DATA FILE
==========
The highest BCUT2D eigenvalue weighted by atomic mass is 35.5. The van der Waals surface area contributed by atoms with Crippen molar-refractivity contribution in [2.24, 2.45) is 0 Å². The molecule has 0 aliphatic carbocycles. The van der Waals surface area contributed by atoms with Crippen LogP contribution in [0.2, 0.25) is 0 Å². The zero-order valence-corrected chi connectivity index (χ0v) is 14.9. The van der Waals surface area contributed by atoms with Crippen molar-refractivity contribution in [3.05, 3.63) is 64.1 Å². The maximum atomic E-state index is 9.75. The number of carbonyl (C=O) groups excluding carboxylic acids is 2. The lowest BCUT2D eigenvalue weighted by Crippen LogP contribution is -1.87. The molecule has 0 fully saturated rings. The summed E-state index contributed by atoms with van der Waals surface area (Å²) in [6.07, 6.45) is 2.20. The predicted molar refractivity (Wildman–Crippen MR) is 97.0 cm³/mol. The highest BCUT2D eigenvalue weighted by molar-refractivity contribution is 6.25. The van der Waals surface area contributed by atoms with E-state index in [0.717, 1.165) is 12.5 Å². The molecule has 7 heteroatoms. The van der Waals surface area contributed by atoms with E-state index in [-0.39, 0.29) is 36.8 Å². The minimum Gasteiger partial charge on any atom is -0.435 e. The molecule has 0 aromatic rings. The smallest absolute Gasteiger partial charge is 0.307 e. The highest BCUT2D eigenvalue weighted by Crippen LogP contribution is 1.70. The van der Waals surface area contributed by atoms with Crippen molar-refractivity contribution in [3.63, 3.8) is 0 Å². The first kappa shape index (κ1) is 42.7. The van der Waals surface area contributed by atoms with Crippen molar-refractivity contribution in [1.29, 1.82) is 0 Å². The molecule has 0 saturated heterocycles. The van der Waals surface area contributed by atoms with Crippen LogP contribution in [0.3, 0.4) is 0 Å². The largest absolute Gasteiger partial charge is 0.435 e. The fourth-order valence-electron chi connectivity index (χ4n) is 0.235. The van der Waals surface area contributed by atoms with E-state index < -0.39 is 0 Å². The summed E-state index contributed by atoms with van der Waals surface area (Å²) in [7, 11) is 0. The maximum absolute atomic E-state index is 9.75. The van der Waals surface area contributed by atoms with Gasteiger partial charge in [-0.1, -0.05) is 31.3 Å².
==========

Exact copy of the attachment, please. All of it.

The highest BCUT2D eigenvalue weighted by atomic mass is 35.5. The van der Waals surface area contributed by atoms with Crippen molar-refractivity contribution in [2.24, 2.45) is 0 Å². The molecule has 0 aliphatic carbocycles. The van der Waals surface area contributed by atoms with Crippen LogP contribution in [0.2, 0.25) is 0 Å². The zero-order valence-corrected chi connectivity index (χ0v) is 14.9. The van der Waals surface area contributed by atoms with Crippen molar-refractivity contribution in [3.05, 3.63) is 64.1 Å². The maximum atomic E-state index is 9.75. The number of carbonyl (C=O) groups excluding carboxylic acids is 2. The lowest BCUT2D eigenvalue weighted by Crippen LogP contribution is -1.87. The molecule has 0 fully saturated rings. The summed E-state index contributed by atoms with van der Waals surface area (Å²) in [6.07, 6.45) is 2.20. The predicted molar refractivity (Wildman–Crippen MR) is 97.0 cm³/mol. The highest BCUT2D eigenvalue weighted by molar-refractivity contribution is 6.25. The van der Waals surface area contributed by atoms with E-state index in [0.717, 1.165) is 12.5 Å². The molecule has 7 heteroatoms. The van der Waals surface area contributed by atoms with E-state index in [-0.39, 0.29) is 36.8 Å². The minimum Gasteiger partial charge on any atom is -0.435 e. The molecule has 0 aromatic rings. The smallest absolute Gasteiger partial charge is 0.307 e. The highest BCUT2D eigenvalue weighted by Crippen LogP contribution is 1.70. The van der Waals surface area contributed by atoms with Crippen molar-refractivity contribution in [3.63, 3.8) is 0 Å². The first kappa shape index (κ1) is 42.7. The van der Waals surface area contributed by atoms with Crippen molar-refractivity contribution in [1.29, 1.82) is 0 Å². The molecule has 0 saturated heterocycles. The van der Waals surface area contributed by atoms with Crippen LogP contribution in [0.3, 0.4) is 0 Å². The largest absolute Gasteiger partial charge is 0.435 e. The fourth-order valence-electron chi connectivity index (χ4n) is 0.235. The van der Waals surface area contributed by atoms with E-state index < -0.39 is 0 Å². The summed E-state index contributed by atoms with van der Waals surface area (Å²) in [7, 11) is 0. The maximum absolute atomic E-state index is 9.75. The van der Waals surface area contributed by atoms with Gasteiger partial charge in [-0.1, -0.05) is 31.3 Å².